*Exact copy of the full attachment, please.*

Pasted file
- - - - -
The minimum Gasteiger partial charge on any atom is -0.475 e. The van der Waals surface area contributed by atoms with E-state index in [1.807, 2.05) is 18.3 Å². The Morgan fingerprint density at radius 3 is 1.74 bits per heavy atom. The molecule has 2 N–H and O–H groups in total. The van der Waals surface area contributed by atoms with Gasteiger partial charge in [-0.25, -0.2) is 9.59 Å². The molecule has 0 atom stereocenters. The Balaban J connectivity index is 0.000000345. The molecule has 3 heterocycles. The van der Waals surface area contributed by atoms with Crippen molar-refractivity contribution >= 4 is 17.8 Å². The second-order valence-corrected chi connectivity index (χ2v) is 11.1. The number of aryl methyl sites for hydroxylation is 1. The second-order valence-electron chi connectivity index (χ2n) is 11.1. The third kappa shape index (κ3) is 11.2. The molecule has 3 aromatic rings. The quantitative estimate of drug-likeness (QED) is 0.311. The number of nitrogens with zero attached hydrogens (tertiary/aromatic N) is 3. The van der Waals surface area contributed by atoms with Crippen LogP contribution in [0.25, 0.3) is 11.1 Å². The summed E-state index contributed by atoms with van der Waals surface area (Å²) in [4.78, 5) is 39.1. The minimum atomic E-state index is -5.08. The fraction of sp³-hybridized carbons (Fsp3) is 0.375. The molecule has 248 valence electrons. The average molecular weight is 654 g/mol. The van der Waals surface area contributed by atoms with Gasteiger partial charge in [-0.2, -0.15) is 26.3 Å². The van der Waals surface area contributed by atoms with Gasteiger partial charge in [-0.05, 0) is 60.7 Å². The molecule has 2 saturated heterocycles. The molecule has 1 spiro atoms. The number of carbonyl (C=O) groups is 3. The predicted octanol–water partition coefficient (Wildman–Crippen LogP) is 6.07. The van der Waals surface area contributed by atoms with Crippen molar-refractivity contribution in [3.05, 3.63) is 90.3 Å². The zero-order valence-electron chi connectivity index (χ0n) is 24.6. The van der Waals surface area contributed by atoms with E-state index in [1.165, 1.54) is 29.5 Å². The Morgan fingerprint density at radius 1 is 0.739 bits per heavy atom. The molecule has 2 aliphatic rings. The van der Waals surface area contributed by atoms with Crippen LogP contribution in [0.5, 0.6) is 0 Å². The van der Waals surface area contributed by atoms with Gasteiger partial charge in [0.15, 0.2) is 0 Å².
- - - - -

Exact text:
The minimum Gasteiger partial charge on any atom is -0.475 e. The van der Waals surface area contributed by atoms with E-state index in [1.807, 2.05) is 18.3 Å². The Morgan fingerprint density at radius 3 is 1.74 bits per heavy atom. The molecule has 2 N–H and O–H groups in total. The van der Waals surface area contributed by atoms with Gasteiger partial charge in [-0.25, -0.2) is 9.59 Å². The molecule has 0 atom stereocenters. The Balaban J connectivity index is 0.000000345. The molecule has 3 heterocycles. The van der Waals surface area contributed by atoms with Crippen molar-refractivity contribution >= 4 is 17.8 Å². The second-order valence-corrected chi connectivity index (χ2v) is 11.1. The number of aryl methyl sites for hydroxylation is 1. The second-order valence-electron chi connectivity index (χ2n) is 11.1. The third kappa shape index (κ3) is 11.2. The molecule has 3 aromatic rings. The quantitative estimate of drug-likeness (QED) is 0.311. The number of nitrogens with zero attached hydrogens (tertiary/aromatic N) is 3. The van der Waals surface area contributed by atoms with Crippen LogP contribution in [0.25, 0.3) is 11.1 Å². The summed E-state index contributed by atoms with van der Waals surface area (Å²) in [4.78, 5) is 39.1. The minimum atomic E-state index is -5.08. The fraction of sp³-hybridized carbons (Fsp3) is 0.375. The molecule has 248 valence electrons. The average molecular weight is 654 g/mol. The van der Waals surface area contributed by atoms with Gasteiger partial charge in [-0.2, -0.15) is 26.3 Å². The van der Waals surface area contributed by atoms with Gasteiger partial charge in [-0.05, 0) is 60.7 Å². The molecule has 2 saturated heterocycles. The molecule has 1 spiro atoms. The number of carbonyl (C=O) groups is 3. The predicted octanol–water partition coefficient (Wildman–Crippen LogP) is 6.07. The van der Waals surface area contributed by atoms with Crippen molar-refractivity contribution in [3.05, 3.63) is 90.3 Å². The zero-order valence-electron chi connectivity index (χ0n) is 24.6. The van der Waals surface area contributed by atoms with E-state index in [1.165, 1.54) is 29.5 Å². The Morgan fingerprint density at radius 1 is 0.739 bits per heavy atom. The molecule has 2 aliphatic rings. The van der Waals surface area contributed by atoms with Crippen LogP contribution in [0.5, 0.6) is 0 Å². The van der Waals surface area contributed by atoms with Gasteiger partial charge in [0.15, 0.2) is 0 Å².